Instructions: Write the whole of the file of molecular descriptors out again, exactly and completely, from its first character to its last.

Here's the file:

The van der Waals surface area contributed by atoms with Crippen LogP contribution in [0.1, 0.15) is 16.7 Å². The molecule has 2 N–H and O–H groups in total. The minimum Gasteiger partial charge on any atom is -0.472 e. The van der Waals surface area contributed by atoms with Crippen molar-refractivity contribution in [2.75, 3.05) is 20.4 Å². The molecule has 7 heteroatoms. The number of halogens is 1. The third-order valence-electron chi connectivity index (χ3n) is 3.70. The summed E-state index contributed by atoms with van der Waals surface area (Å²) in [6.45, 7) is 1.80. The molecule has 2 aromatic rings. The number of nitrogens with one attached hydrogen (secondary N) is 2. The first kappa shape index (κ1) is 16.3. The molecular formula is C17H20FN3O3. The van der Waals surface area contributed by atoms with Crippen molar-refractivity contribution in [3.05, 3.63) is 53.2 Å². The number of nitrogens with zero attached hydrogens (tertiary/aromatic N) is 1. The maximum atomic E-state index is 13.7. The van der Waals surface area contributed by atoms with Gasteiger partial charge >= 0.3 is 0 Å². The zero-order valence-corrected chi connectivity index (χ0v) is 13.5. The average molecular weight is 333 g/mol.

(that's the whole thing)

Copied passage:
The van der Waals surface area contributed by atoms with Crippen LogP contribution in [0.1, 0.15) is 16.7 Å². The molecule has 2 N–H and O–H groups in total. The minimum Gasteiger partial charge on any atom is -0.472 e. The van der Waals surface area contributed by atoms with Crippen molar-refractivity contribution in [2.75, 3.05) is 20.4 Å². The molecule has 7 heteroatoms. The number of halogens is 1. The third-order valence-electron chi connectivity index (χ3n) is 3.70. The summed E-state index contributed by atoms with van der Waals surface area (Å²) in [6.45, 7) is 1.80. The molecule has 2 aromatic rings. The number of nitrogens with one attached hydrogen (secondary N) is 2. The first kappa shape index (κ1) is 16.3. The molecular formula is C17H20FN3O3. The van der Waals surface area contributed by atoms with Crippen molar-refractivity contribution in [3.05, 3.63) is 53.2 Å². The number of nitrogens with zero attached hydrogens (tertiary/aromatic N) is 1. The maximum atomic E-state index is 13.7. The van der Waals surface area contributed by atoms with Gasteiger partial charge >= 0.3 is 0 Å². The zero-order valence-corrected chi connectivity index (χ0v) is 13.5. The average molecular weight is 333 g/mol.